Kaohsiung City is the second largest city in Taiwan. Its population number is less than the largest city-Taipei, but is the largest one on the southern part of Taiwan Island. The research tries to figure out the city future developing capacity from economic, social and environmental perspectives.

The global manufacturer, China, has occurred huge impact. The global forces and regional restructuring have caused  a  relative  economic  decline  in  some  historically  powerful  cities,  and  have  also  brought  about the emergence of new economic centers. In response to these forces, many Chinese cities have been driven into adopting a series of new competitive strategies, which seek to, win back and build up their leading positions and competitiveness(Xu & Yeh, 2005). The Kaohsiung City has to face the future increasing pressure from those cities in China. No matter in Taipei of Taiwan or those cities located in Asia Area, city ought to find self-competitive advantage in order to promote their competitiveness.

2. LITERATURE REVIEW

Many measurements are utilized on city competitive comparison. Urban competitiveness defined as a measure  of a city’s ability of creating wealth. The ‘Global Urban Competitiveness Report’ measures the comprehensive competitiveness of 500 cities around the world in terms of 9 indexes, namely GDP, per capita GDP, GDP per  unit area, labor productivity, number of multi-national enterprises settled in the city, number of patent applications, price advantage, economic growth rate and employment rate.(Ni & Kresl, 2010) Chorinnopoulous recognized competitiveness appears as a new element in the specific dynamics of the Mediterranean city. Competitiveness is the process at the local level, and the implications of the re-orientation of spatial planning priorities (Chorianopoulos, Pagonis, Koukoulas, & Drymoniti, 2010) Greene. et al. adopted statistical correlations analysis between different dimensions of competitiveness of cities and city-regions. This research shows that regional disparities in terms of wealth and living standards are well known; simply recasting the spatial scale to the city or the city-region does not change the underlying fundamentals of regional performance.(Greene, Tracey, & Cowling, 2007)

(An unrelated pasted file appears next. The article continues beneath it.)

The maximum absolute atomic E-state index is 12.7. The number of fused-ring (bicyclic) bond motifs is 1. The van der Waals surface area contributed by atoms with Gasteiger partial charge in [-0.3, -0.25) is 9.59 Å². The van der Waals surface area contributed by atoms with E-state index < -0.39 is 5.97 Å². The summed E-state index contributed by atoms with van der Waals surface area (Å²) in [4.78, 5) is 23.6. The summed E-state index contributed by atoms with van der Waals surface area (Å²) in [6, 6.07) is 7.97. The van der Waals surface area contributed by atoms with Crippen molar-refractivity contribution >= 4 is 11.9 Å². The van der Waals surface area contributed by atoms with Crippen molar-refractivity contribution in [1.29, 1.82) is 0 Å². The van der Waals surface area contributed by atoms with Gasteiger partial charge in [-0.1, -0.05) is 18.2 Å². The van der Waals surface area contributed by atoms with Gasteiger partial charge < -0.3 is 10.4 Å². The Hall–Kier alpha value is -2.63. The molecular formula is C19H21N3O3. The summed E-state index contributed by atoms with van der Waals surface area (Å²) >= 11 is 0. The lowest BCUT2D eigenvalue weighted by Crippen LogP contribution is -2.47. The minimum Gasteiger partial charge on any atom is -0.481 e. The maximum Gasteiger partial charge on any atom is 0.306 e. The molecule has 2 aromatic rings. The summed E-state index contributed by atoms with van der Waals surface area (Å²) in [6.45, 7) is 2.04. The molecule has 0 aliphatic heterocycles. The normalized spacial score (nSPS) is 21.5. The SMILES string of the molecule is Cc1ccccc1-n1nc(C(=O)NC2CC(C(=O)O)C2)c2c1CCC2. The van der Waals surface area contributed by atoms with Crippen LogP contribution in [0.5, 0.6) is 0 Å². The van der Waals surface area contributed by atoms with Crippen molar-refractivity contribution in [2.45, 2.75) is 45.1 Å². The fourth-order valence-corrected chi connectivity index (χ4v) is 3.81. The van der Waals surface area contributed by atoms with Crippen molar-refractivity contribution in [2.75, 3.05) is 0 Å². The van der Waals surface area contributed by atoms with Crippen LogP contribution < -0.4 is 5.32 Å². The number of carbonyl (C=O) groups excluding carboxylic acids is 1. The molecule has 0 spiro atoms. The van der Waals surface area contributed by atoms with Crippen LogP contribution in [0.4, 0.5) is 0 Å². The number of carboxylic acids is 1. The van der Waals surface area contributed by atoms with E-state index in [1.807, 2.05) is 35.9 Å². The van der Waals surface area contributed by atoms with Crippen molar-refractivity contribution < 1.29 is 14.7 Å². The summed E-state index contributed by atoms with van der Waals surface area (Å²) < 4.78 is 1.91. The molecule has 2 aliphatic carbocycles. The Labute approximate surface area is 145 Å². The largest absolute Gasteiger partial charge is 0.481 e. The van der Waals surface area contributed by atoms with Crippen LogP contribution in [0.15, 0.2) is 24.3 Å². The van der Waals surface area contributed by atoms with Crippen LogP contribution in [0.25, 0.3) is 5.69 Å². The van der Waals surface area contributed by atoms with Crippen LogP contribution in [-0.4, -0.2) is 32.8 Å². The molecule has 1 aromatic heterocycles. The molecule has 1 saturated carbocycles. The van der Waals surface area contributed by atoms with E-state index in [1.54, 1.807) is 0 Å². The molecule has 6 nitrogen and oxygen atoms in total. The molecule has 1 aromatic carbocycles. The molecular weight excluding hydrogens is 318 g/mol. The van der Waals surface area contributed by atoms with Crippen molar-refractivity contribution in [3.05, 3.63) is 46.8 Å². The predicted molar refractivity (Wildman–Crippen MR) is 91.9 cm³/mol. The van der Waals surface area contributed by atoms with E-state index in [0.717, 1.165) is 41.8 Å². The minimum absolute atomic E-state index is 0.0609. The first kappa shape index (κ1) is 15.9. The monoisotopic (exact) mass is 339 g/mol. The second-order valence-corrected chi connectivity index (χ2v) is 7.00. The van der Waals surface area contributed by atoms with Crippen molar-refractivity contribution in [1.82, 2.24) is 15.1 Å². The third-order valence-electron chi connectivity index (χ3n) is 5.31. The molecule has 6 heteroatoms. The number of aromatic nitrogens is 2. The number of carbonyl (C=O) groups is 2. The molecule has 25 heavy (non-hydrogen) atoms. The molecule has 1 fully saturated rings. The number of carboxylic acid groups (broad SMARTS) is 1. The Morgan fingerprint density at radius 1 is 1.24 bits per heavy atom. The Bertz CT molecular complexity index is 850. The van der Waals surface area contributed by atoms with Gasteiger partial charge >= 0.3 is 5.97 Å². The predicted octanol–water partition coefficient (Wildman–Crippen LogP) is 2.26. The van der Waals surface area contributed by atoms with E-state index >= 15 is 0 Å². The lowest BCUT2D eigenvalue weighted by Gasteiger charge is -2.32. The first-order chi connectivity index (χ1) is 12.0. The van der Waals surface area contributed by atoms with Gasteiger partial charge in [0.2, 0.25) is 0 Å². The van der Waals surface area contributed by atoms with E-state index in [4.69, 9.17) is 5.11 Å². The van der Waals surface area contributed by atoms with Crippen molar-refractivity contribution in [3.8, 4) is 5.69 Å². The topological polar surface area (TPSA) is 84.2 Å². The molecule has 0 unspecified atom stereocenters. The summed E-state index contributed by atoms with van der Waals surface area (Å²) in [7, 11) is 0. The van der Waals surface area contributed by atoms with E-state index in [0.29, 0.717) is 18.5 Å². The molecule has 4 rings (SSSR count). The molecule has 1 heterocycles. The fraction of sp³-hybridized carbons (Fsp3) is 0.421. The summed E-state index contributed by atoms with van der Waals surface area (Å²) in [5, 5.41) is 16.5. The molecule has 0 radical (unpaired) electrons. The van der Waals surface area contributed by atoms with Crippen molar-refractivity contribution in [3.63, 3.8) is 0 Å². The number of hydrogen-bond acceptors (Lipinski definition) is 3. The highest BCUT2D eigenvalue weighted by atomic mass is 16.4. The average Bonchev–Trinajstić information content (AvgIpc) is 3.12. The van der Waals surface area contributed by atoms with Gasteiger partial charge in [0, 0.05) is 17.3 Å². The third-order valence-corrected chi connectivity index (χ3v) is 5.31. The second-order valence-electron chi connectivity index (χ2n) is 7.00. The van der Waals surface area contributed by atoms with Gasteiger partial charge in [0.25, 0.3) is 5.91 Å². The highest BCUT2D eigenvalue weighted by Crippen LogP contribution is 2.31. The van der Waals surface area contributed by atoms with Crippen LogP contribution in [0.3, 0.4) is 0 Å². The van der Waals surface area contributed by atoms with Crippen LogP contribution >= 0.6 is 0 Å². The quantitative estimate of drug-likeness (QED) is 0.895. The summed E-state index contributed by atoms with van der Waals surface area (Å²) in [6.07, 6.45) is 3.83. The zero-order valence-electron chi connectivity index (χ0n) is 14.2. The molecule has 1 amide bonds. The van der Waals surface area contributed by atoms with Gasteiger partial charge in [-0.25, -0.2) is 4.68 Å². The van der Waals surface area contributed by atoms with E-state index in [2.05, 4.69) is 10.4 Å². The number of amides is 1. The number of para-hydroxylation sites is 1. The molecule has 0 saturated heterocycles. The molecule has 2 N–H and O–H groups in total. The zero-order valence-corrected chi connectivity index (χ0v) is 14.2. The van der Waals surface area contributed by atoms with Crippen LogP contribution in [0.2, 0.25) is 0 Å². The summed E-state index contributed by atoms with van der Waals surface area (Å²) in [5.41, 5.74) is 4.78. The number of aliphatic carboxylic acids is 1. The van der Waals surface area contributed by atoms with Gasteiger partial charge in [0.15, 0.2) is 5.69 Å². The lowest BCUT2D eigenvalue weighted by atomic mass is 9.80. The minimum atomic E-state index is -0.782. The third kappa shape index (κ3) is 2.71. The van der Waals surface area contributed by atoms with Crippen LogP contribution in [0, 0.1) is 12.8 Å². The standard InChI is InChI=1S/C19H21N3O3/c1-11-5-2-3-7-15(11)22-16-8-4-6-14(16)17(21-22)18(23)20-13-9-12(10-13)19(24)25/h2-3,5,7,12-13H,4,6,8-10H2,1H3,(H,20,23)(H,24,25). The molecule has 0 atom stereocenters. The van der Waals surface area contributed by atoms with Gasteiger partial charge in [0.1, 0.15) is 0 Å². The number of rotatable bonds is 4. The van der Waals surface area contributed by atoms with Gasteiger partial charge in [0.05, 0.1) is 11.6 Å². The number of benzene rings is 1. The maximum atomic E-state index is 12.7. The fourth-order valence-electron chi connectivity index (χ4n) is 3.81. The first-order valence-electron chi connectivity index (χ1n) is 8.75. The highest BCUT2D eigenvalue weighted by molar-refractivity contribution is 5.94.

European Spatial Development Perspective (Abbreviated by ESDP) emphasis on promoting city/region competitiveness through ‘management’, with particular attention to spatial, social, economic and political processes at work in city-regions(Atterton, 2007). The ‘City Matters’ book is encased broadly to adhere to the ‘‘role of policy, government and governance in relation to competitiveness and cohesion’’ (Martin Boddy, 2004). Indeed, the first theme of ‘‘competitiveness’’ also known as competitive success – is one whose centrality to discourses about contemporary city discourses can hardly be contested. At a period when urban processes of geographical restructuring of cities are having major socioeconomic effects, induced for the most part by the information and communications technologies-powered ‘‘knowledge economy’’, the factors that shape and regulate a city’s competitiveness still portend direct implications for growth or decline of the city. Obviously, governmental intervention will induce or reduce city competitiveness.